However, towards the end of the fortnight, the ‘optional extra’ excursions, though interesting enough, were discarded in favour of an expedition to find the local supermarket. We found that quite enough of an adventure!
The weather during the first part of the month was lovely and warm here in Somerset. Just as everyone got ready to sow the spring seeds, the very weekend a whole lot of lovely outdoor events were planned….an icy wind sprang up and plunged us back into winter!
The Red Brick Building Garden Club still managed to make a few raised beds at their Friday workshop. These are constructed from dismantled pallets, and only take a couple of hours to make once you’ve had a bit of practice.
They were on display for the Seedy Sunday event on the 19th, along with a biochar stove, advice on mushroom cultivation and the main event in the hall.
Every year, there’s a seed swap day in Glastonbury, in time for planting season. It began in a small church hall at the obscure end of the High Street. Gardeners, sorting through their seed boxes, would bring along the ones they really weren’t going to get round to planting. They’d add them to the pile on the table, and have a look for anything interesting brought by other people.
There was tea and home made goodies, of course. You could sample exotics such as beetroot or parsnip cake, or stick to the traditional lemon drizzle. People sold gardening books, sapling fruit trees, craft items, tools, Resilience Handbooks….the event had to move to a larger venue!
Green Wedmore held an Energy Advice Day in the yard of the George Inn on the Saturday; although only a few braved the icy cold to investigate, it was a great networking opportunity. Mark and Liz came down from the Centre for Sustainable Energy in Bristol, with a display of in-depth advice leaflets and some very interesting gadgets.
I was quite glad I hadn’t been able to book onto the free willow fence making course run by Glastonbury Abbey – it was nice not to be outside all day! The demonstration at the garden event showed me all I needed to know about getting started – maybe I can upload the pictures sometime 😦
Meanwhile, I’m digging over the allotment after work most days. We’ve been given another patch to look after and it’s pretty wild. I’m turning over the soil, pulling out the main weed roots and binning them. Then, using the great heap of leaf mould which someone – the Council, I suppose – left in the car park, covering the dug ground with a thick mulch.
A local fast food store generates more cardboard than its bins hold; we’ll cover the lot with sheets of card, weighed down with bits of brick and a couple of tyres. The first cleared patch is destined for potatoes, planted through holes in the card. Strawberries next – the wild strawberries in my garden are lovely, but I’d like enough to make wine from!
Will the birds eat them instead? Will rabbits get our carrots? Is it worth locking the shed when the most valuable bit of it is the door? An allotment presents a whole new set of challenges to resilience gardening!
Join the adventure – choose a task from the Resilience Handbook and see where it takes you!
Traditional crafts are dying out as their practitioners retire. Soon the vast knowledge base attached to them may be reduced to outlines in books.
Learning a real skill as a hobby can keep these alive. We may need them once the fossil fuel party is over. Developing a craft can provide you with continuity in a society where jobs and homes are continually shifting. Spend time with a teacher, exchange ideas, join an interest group, network with other crafters.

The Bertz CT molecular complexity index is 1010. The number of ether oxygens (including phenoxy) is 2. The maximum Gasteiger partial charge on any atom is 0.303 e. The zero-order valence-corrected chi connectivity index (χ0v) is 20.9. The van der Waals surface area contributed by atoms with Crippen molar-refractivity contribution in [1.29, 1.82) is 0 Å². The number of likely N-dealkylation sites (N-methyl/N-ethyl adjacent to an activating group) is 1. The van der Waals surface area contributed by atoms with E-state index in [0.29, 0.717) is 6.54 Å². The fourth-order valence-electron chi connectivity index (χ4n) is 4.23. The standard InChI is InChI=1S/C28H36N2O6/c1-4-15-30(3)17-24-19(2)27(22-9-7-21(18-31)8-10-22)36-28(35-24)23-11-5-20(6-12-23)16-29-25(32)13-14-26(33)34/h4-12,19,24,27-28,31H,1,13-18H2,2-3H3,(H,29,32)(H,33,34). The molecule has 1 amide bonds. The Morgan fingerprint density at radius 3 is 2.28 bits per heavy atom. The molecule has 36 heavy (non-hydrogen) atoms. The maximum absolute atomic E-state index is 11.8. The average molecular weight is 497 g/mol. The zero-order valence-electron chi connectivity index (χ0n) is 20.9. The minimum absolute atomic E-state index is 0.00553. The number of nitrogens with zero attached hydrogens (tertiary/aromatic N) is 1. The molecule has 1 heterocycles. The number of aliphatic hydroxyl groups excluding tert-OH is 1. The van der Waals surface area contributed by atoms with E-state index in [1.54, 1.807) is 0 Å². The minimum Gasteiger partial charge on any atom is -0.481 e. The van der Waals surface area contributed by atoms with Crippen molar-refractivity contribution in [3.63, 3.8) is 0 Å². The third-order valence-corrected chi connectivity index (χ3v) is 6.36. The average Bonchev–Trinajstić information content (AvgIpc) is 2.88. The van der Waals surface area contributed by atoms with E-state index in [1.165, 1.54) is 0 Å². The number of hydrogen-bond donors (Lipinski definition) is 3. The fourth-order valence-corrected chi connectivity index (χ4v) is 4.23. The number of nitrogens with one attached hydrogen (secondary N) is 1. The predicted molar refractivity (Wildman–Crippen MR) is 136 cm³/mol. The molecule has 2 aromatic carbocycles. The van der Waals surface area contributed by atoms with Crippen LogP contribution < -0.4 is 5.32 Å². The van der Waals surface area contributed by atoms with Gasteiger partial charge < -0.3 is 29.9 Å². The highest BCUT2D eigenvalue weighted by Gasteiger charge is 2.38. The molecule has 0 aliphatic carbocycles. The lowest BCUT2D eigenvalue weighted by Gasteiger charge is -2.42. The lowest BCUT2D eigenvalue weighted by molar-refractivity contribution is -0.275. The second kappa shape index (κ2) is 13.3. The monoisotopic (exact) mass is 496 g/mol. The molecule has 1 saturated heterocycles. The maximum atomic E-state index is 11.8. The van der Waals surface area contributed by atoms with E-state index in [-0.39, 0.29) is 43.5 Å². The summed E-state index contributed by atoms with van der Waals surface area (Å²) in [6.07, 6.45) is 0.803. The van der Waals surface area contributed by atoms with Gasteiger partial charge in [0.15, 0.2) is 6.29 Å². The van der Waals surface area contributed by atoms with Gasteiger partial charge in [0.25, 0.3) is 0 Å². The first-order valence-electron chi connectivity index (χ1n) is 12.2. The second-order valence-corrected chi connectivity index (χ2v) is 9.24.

Take a look at your lifestyle. What do you value most – clothes, furniture, kitchenware, ornaments, the garden? In what area do you buy yourself luxuries? Explore the variety of crafts available. Attend craft demonstrations, search online, read some of John Seymour‘s iconic books.
Find one that really interests you and start to learn. Persevere for at least a year. It takes time to acquire a practical skill. Once you are involved, you’ll find other options open up. You may decide that using a potter’s wheel is not for you, but become fascinated by the art of mending bone china. I didn’t like spinning much, but found that I loved weaving!
The hobby which I developed into a personal skill was wine making. Now, people ask me for advice, and bring me useful equipment. My friends keep bees; I’m going to discuss making mead from honey.
Many years ago, my father made wine as a hobby. I was, of course, taught to knit by my grandmother. The school tried to teach me sewing, but I was too busy resenting the fact that the boys got woodwork. Again, carpentry was something my father did quite well, while my mother hated sewing.
If you’re bringing up children, having a craft of your own could inspire them much later. Although I didn’t take much interest at the time, I do wonder if just having practical skills happening around me taught me more than I realised!
Part of your personal resilience plan is to take up a craft – if you haven’t got one already – and try it out for a year. If you can’t get on with it after giving it a fair go, choose another one. You score for trying, not for producing wonderful works of art.
I love off grid events – without the diesel generators churning away, the sound levels are gentler, the lights less glaring. The whole atmosphere is more relaxed. It fits into the splendid natural setting of Piercefield Park like a hand into a glove.
The weather was fabulous, with plenty of shady places under trees or in cool venues to shelter from the hot sun. At night, gaily illuminated cafes, bars and venues were strung on curving lines of coloured festoon lights.
If you were inclined to learn resilience skills, there were abundant workshops teaching everything from archery to willow weaving.